Sunday, April 24, 2016

West African

Slack guitar, not unlike Delta Blues, a treat at 3 in the morning. A nice excuse for a wee dram and a smoke. I'd been listening to Skip James earlier, so I was primed for this African music. The lyrics sound about the same. Went back to bed, having planned several hours in the woods for later, and a book on mushroom cookery to peruse. Coffee and a couple of slices of polenta (just butter, salt and pepper, these Logan Turnpike grits don't need much, although I do usually add a few drops of pepper sauce) and I'm outside. Hunting morels is a fairly slow-motion event. I harvest maybe a pound, and when I get back to the house I make an excellent clam/mushroom chowder. I make a simple clam chowder, using canned minced clams, quite often, but the addition of sauteed morels, the butter they're cooked in, and a little cream, put this over the top. I agree with the Barnharts, that morels are maybe even better dried. The flavors are condensed, there's a smokey touch, and the mouth-feel is luscious. My specimen hickory tree, only my specimen tree because it's right outside one of my windows, is budded, and the sumac are unfurling their fronds. The last three days the oaks have started leafing and this changes the landscape. The hills and hollows are furred with green. Feeling enormously self-satisfied, I can't help myself. Eating so well, Joel joked about that, morels on toast. Reading about foraging mushrooms in the Pacific NW and some interesting recipes. One of them, for which I have all the ingredients on hand, that I intend to make tomorrow, is a gorgonzola ragout with mushrooms served on polenta. I immediately come out against cutting polenta into shapes, I just cut it into wedges, quarters usually, I don't hate having those irregular left-over bits of fried grits: with maple syrup, they are very good, but it seems so needless, to cut things into shapes. Saw TR and the Thoreau will be in on Monday, but the museum is closed, so Tuesday. The Buckeye Diary Bar and its miniature golf course were hopping, so I got a milkshake and watched for a few minutes. Avocados were two for a dollar at Kroger and I don't ever remember them being that cheap, so I bought several of the hardest and a couple of cans of crabmeat. I love avocados, stuffed with crabmeat sauteed in butter, topped with a spoonful of pesto. But, on track, I collect a few more morels, to make a pound of fresh (and I have a batch in the dehydrator), make a nice pot of pecan rice, mince a medium onion, brown it in butter, chop the morels, cook them until they release their juice, add a half cup of chicken stock, then crumble in the cheese and take it off the heat. Everything about this works, the nutty, woodsy thing, the texture, the slightly fecund cheese. I'd give this a ten. I'm a good cook and like everything else I'm good at, it took time and hard work to get there; good, only, not better than that. I cook a great many meals that might be rated highly, most of them over-rated, but that's because I'm perfectly willing to read a book and stir a pot of risotto, or take forty minutes to fry an onion. I substituted pecan rice for the polenta because I must have eaten polenta at six meals in the last three days (if you include the cheese grits) and I wanted to try this new rice. The underground rice network had highly recommended it, and a friend sent me some. Smell and taste is an interesting subject, and the aroma of this rice actually makes you remember shelling pecans so that Aunt Sadie could make those cookies, Sandies, which are, actually, gritty. As we grind down to a Trump/Clinton election, I have to say, it's interesting. The Republican VP is important, because Trump would be impeached almost immediately, and what about the Supreme Court? And money, I don't know anything about that, if you have a few hundred million, what do you do with it? First, of course, is that everyone gets a cut, that ancient sacrifice where you divide the carcass, then, I guess, you move to Switzerland, or buy an island off the coast of Scotland. Read more...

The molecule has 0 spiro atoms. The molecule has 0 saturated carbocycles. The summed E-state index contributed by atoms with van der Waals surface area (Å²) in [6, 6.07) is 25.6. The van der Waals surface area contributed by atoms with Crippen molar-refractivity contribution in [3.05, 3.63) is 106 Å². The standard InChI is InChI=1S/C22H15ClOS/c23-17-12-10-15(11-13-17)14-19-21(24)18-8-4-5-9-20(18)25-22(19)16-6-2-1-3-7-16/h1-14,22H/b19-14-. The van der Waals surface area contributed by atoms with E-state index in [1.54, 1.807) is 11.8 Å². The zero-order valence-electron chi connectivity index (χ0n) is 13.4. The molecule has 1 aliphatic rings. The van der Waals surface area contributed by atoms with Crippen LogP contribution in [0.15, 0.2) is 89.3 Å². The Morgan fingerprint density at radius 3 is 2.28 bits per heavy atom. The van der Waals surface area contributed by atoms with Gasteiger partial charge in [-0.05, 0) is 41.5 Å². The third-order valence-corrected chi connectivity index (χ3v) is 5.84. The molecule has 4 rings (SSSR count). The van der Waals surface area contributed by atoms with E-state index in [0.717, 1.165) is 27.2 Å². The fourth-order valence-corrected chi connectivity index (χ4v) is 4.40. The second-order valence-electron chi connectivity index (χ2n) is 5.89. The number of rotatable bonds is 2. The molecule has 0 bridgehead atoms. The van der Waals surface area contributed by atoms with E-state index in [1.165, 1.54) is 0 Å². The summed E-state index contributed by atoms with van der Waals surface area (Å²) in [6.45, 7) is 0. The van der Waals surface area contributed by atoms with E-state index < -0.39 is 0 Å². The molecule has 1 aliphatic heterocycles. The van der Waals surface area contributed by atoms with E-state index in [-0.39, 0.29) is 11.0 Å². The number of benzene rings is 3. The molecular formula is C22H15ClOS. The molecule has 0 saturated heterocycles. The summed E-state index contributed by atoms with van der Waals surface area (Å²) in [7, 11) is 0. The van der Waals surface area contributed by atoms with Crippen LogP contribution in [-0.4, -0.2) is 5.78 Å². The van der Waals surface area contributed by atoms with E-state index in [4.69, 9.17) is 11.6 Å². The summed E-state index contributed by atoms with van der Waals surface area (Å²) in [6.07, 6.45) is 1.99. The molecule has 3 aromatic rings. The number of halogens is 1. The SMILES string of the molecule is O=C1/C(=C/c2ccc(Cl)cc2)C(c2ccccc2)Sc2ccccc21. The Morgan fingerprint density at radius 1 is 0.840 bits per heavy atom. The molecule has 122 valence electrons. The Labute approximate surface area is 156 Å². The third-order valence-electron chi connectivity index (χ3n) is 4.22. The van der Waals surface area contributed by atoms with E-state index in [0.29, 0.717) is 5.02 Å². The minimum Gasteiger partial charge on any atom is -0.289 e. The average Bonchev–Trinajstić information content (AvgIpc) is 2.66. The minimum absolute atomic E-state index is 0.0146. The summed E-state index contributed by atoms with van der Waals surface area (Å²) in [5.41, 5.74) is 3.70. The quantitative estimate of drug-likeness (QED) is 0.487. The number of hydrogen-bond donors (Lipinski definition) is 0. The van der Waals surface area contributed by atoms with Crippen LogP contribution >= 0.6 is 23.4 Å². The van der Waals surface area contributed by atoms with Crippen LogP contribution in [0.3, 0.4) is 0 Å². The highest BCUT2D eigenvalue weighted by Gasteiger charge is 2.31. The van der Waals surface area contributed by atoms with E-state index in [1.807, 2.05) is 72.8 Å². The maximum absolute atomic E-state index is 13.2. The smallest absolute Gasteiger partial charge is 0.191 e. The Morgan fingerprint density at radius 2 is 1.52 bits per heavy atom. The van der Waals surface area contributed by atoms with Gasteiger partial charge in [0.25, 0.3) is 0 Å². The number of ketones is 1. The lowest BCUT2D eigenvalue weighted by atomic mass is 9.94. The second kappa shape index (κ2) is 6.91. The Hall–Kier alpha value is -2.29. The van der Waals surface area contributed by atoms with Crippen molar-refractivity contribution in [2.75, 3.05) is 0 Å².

Thursday, April 21, 2016